While reading Shakespeare’s As You Like It, I whimsically plotted one of Rosalind’s most brilliant moments into the thematic field (romantic, classical, sentimental, etc.) of my recent blog entries (Dracula, Von Trier’s Melancholia, Darkness and Melancholia). In the Forest of Arden (Act IV, scene i), Rosalind, disguised as a young man named Ganymede, meets Orlando, who is pining for the real Rosalind. Orlando’s excessive avowals of love might mark him as a Romantic in the schema of my previous blog entries (albeit a Romantic with a sentimental rather than the darker Byronic underpinning), but Rosalind (naturally, since this is a Shakespeare comedy) decides to put him to the test. While Orlando thinks she is Ganymede, she offers to pretend to be Rosalind and engage him in a discourse of love. (On the Elizabethan stage, this means you have a boy actor pretending to be Rosalind, who is pretending to be Ganymede, who is pretending to be Rosalind, piling up layers of human and gender identity as Shakespeare so often does.) So Orlando pitches his love to Rosalind, believing her to be Ganymede. When “Ganymede” theatrically rejects him, he laments: “Then in my own person I die.” Here Rosalind (as Ganymede) beautifully debunks all the patterns of romantic love that make such excessive claims:
“The poor world is almost six thousand years old, and in all this time there was not any man died in his own person, videlicet, in a love-cause. Troilus had his brains dashed out with a Grecian club; yet he did what he could to die before, and he is one of the patterns of love. Leander, he would have lived many a fair year …. Men have died from time to time and worms have eaten them, but not for love.”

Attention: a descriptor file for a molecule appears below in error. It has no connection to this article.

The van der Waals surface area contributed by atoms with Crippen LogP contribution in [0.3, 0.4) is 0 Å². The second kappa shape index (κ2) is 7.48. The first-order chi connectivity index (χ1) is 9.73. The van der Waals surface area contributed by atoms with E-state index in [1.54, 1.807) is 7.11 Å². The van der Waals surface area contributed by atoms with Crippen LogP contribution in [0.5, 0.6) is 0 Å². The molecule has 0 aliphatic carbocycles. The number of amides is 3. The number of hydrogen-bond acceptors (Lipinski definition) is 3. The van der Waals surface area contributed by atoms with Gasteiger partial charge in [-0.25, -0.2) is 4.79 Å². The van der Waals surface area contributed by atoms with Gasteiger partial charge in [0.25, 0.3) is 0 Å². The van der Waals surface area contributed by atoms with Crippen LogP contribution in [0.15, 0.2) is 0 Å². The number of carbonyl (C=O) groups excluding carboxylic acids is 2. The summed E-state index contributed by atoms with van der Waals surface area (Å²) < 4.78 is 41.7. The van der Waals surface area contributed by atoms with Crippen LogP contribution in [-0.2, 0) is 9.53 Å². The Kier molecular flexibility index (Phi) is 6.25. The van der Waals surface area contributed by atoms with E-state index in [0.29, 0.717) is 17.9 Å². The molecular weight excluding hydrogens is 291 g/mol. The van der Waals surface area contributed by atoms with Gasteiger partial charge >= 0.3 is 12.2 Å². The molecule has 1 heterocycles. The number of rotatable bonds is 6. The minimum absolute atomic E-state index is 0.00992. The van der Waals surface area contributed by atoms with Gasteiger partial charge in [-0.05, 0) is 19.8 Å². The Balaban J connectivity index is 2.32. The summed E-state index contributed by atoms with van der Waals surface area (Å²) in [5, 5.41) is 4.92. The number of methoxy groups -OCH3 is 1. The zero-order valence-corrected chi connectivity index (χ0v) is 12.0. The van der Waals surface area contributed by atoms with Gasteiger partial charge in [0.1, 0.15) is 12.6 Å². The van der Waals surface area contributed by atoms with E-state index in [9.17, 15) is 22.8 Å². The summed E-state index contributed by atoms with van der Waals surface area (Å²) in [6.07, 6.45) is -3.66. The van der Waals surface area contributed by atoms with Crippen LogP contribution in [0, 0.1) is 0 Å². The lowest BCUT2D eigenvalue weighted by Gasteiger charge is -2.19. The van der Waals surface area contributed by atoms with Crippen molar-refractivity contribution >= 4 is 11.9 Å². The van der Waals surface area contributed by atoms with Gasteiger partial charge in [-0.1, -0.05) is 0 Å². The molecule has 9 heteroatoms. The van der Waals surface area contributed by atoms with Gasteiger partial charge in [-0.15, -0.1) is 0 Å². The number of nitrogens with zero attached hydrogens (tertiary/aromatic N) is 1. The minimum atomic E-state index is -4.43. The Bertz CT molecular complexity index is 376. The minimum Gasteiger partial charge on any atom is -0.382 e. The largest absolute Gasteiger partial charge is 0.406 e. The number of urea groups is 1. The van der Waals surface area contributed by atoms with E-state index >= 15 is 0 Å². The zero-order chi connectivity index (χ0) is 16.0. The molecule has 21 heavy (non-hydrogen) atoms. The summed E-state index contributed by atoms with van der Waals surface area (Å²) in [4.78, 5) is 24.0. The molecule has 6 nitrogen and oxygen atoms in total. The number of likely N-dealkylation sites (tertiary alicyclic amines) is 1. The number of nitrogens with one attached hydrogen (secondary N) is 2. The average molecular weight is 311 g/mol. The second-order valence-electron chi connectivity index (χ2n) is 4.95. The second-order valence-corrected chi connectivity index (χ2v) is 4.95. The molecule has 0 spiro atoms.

Orlando further protests that Rosalind’s very “frown might kill me.” To which “Ganymede” dismissively responds: “It will not kill a fly.”
Between Shakespeare’s mastery of wordplay and the dramatic irony of Orlando’s ignorance that he is speaking to the real Rosalind, the comedy is rollicking in this scene. But there are real value systems being seriously played out against each other. In her speech, Rosalind (Ganymede) represents the cynic, who comically debunks pastoral/romantic love, and who does so with cold hard facts. It is beyond dispute that no young lover, however bold in love, has ever died from a female frown. So Rosalind’s speech seems to win the day. Using the schema of my recent blog entries, we might hypothesize that Shakespeare has deflated romantic nonsense from the point of view of the classical – the Greek cynic or the Roman satirist in this case. But Shakespeare (naturally, since he is Shakespeare) is not done with us. By the end of the play – nay, by the end of the very scene – Rosalind’s factually indisputable speech debunking the excesses of romantic love becomes, itself, nonsense. As soon as Orlando exits the stage (having been sounded and passed the test of love), Rosalind lets loose her true feelings: “How many fathom deep am I in love!” Orlando may have been comically incapable of refuting in language the solid facts of the cynic, but his love was true; and Rosalind may have put forth the case of the cynic in terms that cannot be disputed, but her heart shows how hollow those words are. Not only is she in love, but she is in love beyond all rational measure. It is a love with “an unknown bottom, like the bay of Portugal,” a love “born of madness.” It is exactly the kind of unrestrained, limitless romantic love that her theatrical speech had denied.
Let this scene be a reminder to those who emphasize the play’s satirical element, which pokes fun at the conventions of love poetry, that the satirical element is recontained within a larger theme. Rosalind’s beautifully crafted and factually undeniable anti-romantic speech becomes, in Shakespeare’s hand, the perfect vehicle for showing the overwhelming and even more undeniable power of romantic love.